Crisis of the Week: Toyota’s Oxycodone Conundrum
Click here to read original article.
Jun 29, 2015
By Ben Dipietro
The crisis this week involves Toyota Motor Corp.7203.TO -2.22% and its response to news that the highest-ranking woman executive in the company’s history was arrested in Japan on charges she tried to bring oxycodone into the country.
The executive, Julie Hamp, denied the allegations and the company said it was cooperating with authorities. The company’s president, Akio Toyoda, then held a news conference in which he supported Ms. Hamp but wouldn’t guarantee she would keep her job. The company’s offices in Tokyo were raided.
Using the statements the company gave and Mr. Toyoda’s comments, we asked the crisis experts to evaluate how well the company has handled the situation, where it’s shined, where it’s stumbled and what it should do next.
Daniel Laufer, head of the school of marketing and international business at Victoria University in Wellington, New Zealand: “When dealing with a crisis, companies need to consider key stakeholder concerns. In the case of Toyota and the arrest of its executive, Julie Hamp, two key stakeholders that are involved are foreign executives and the police. Toyota’s president, Akio Toyoda, did a good job in his news conference, however this crisis is in its early stages, and it remains to be seen how events will unfold.
“During the news conference, Mr. Toyoda mentioned that he feels like a parent toward Hamp, and believes she did not break the law intentionally. He also suggested the company may bear some responsibility for what happened: ”Maybe we didn’t have enough support to prepare her for her stay in Japan.” These statements are very important because the company is pushing to increase the number of foreign executives, and demonstrating that Toyota will support foreign executives in these types of situations will help with recruitment.
“Mr. Toyoda also took into consideration the concerns of another key stakeholder, the police, during his news conference. He mentioned that he does not have access to all the facts, and the company will cooperate fully with authorities during the investigation. In addition, not guaranteeing that Hamp will keep her job signals to the police that the company is waiting for the results of the investigation before drawing any conclusions.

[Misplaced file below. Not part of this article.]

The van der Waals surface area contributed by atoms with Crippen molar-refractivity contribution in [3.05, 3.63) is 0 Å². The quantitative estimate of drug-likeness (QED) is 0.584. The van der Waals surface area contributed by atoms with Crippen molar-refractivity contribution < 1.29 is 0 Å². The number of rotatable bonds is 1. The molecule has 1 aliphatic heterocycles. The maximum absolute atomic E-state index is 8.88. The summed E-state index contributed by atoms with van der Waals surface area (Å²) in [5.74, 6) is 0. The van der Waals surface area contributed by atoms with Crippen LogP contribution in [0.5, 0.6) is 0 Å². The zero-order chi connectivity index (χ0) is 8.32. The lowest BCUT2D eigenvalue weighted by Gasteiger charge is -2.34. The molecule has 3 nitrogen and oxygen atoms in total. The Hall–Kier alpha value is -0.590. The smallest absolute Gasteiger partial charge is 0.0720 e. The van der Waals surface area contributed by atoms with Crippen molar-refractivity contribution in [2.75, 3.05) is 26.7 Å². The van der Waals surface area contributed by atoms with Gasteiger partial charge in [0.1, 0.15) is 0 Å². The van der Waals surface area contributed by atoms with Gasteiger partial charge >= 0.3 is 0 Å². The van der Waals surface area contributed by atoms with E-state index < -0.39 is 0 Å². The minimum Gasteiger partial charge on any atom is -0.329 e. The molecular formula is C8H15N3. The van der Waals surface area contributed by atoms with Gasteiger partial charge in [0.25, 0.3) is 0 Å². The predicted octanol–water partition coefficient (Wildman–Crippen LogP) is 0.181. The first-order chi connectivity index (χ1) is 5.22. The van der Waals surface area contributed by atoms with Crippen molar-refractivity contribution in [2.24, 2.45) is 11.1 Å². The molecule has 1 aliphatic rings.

“In terms of future actions, Toyota should be holding discussions with law enforcement about the situation, and preparing public statements for different scenarios. This will save the company valuable time, which is always in short supply during a crisis.”
Jennifer Janson, owner, Six Degrees: “Toyota’s guiding principles are well-established and steeped in history. They include honoring the language and spirit of the law, and respecting the customs and cultures of every nation. Julie Hamp’s arrest for allegedly bringing a significant amount of oxycodone into the country suggests that both of these values may well have been breached.
“I believe Mr. Toyoda has done the right thing in publicly acknowledging the issue, apologizing, updating people on the facts that do exist, and showing his unconditional support for an employee. He has gone one step further in claiming responsibility–-as the head of the company–-for the actions of his employees.
“In my opinion Toyota has handled the situation in textbook fashion-–being transparent, supportive and open-minded when it comes to the next steps. It has left little room for speculation on behalf of the media, and the resulting coverage has been broadly factual.”
Jolie Balido, president, Roar Media: “While Toyota’s news conference skimmed the surface and did little to address the key questions, the immediate response differs from the company’s approach years ago when hit with complaints of problems with cars. Back then, the newly hired President Akio Toyoda was criticized for a slow reaction.
“Mr. Toyoda opened by saying he does not have all the facts, setting expectations low upfront for information. While better for Toyota’s image than no response, it left the public wanting obvious answers. Did she have a prescription? Why were 57 pills mailed in this manner? How will this affect her employment?
“The parent-child analogy and the statement ‘maybe we didn’t have enough support to prepare her for her stay in Japan’ seem like attempts to downplay serious concerns. Stronger messaging that Toyota takes law abidance seriously and will take appropriate actions based on the investigation should have been included.
“Like it or not, we cannot expect Toyota to divulge more facts now. Companies have confidentiality and privacy rules. But until the public has the facts, the jury will be out. Toyota should try to stay ahead of this by coming out as soon as possible with stronger messaging that addresses the core issues and concerns.”